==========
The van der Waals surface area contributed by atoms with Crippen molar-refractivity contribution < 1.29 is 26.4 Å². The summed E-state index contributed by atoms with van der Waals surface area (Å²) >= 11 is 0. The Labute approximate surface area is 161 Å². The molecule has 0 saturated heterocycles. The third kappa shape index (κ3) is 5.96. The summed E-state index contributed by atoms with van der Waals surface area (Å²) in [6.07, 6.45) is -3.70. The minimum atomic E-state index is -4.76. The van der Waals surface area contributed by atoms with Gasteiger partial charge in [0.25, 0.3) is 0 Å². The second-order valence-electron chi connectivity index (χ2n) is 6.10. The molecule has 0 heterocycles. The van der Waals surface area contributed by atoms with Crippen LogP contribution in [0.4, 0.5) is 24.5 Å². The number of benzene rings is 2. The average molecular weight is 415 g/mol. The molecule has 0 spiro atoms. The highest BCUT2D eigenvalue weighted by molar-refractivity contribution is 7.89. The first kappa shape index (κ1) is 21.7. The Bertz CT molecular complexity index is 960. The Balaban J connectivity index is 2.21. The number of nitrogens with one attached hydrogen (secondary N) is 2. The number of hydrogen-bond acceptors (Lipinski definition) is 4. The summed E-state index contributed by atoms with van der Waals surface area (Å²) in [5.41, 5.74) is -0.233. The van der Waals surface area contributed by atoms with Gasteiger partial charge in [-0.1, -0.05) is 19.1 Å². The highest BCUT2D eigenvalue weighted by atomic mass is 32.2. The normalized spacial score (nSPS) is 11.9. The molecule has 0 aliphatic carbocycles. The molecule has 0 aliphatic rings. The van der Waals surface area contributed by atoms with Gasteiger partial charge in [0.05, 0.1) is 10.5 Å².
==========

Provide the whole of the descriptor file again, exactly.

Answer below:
The van der Waals surface area contributed by atoms with Crippen molar-refractivity contribution < 1.29 is 26.4 Å². The summed E-state index contributed by atoms with van der Waals surface area (Å²) >= 11 is 0. The Labute approximate surface area is 161 Å². The molecule has 0 saturated heterocycles. The third kappa shape index (κ3) is 5.96. The summed E-state index contributed by atoms with van der Waals surface area (Å²) in [6.07, 6.45) is -3.70. The minimum atomic E-state index is -4.76. The van der Waals surface area contributed by atoms with Gasteiger partial charge in [0.25, 0.3) is 0 Å². The second-order valence-electron chi connectivity index (χ2n) is 6.10. The molecule has 0 heterocycles. The van der Waals surface area contributed by atoms with Crippen LogP contribution in [0.4, 0.5) is 24.5 Å². The number of benzene rings is 2. The average molecular weight is 415 g/mol. The molecule has 0 spiro atoms. The highest BCUT2D eigenvalue weighted by molar-refractivity contribution is 7.89. The first kappa shape index (κ1) is 21.7. The Bertz CT molecular complexity index is 960. The Balaban J connectivity index is 2.21. The number of nitrogens with one attached hydrogen (secondary N) is 2. The number of hydrogen-bond acceptors (Lipinski definition) is 4. The summed E-state index contributed by atoms with van der Waals surface area (Å²) in [5.41, 5.74) is -0.233. The van der Waals surface area contributed by atoms with Gasteiger partial charge in [-0.1, -0.05) is 19.1 Å². The highest BCUT2D eigenvalue weighted by atomic mass is 32.2. The normalized spacial score (nSPS) is 11.9. The molecule has 0 aliphatic carbocycles. The molecule has 0 aliphatic rings. The van der Waals surface area contributed by atoms with Gasteiger partial charge in [0.05, 0.1) is 10.5 Å².